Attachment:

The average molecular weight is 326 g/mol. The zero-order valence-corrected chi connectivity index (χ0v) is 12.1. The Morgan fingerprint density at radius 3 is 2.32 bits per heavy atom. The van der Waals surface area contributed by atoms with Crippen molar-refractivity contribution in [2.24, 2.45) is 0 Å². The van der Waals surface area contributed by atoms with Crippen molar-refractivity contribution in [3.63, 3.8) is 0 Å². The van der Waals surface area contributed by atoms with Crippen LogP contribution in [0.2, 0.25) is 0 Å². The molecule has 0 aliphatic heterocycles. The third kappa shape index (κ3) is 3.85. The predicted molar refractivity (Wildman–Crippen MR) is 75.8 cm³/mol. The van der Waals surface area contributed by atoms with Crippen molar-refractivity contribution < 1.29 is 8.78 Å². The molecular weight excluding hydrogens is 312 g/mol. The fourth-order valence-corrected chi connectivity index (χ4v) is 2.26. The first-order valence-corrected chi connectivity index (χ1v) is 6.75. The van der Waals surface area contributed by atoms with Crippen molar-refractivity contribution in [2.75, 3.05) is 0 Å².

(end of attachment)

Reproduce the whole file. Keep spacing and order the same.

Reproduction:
The average molecular weight is 326 g/mol. The zero-order valence-corrected chi connectivity index (χ0v) is 12.1. The Morgan fingerprint density at radius 3 is 2.32 bits per heavy atom. The van der Waals surface area contributed by atoms with Crippen molar-refractivity contribution in [2.24, 2.45) is 0 Å². The van der Waals surface area contributed by atoms with Crippen molar-refractivity contribution in [3.63, 3.8) is 0 Å². The van der Waals surface area contributed by atoms with Crippen LogP contribution in [0.2, 0.25) is 0 Å². The molecule has 0 aliphatic heterocycles. The third kappa shape index (κ3) is 3.85. The predicted molar refractivity (Wildman–Crippen MR) is 75.8 cm³/mol. The van der Waals surface area contributed by atoms with Crippen molar-refractivity contribution < 1.29 is 8.78 Å². The molecular weight excluding hydrogens is 312 g/mol. The fourth-order valence-corrected chi connectivity index (χ4v) is 2.26. The first-order valence-corrected chi connectivity index (χ1v) is 6.75. The van der Waals surface area contributed by atoms with Crippen molar-refractivity contribution in [2.75, 3.05) is 0 Å².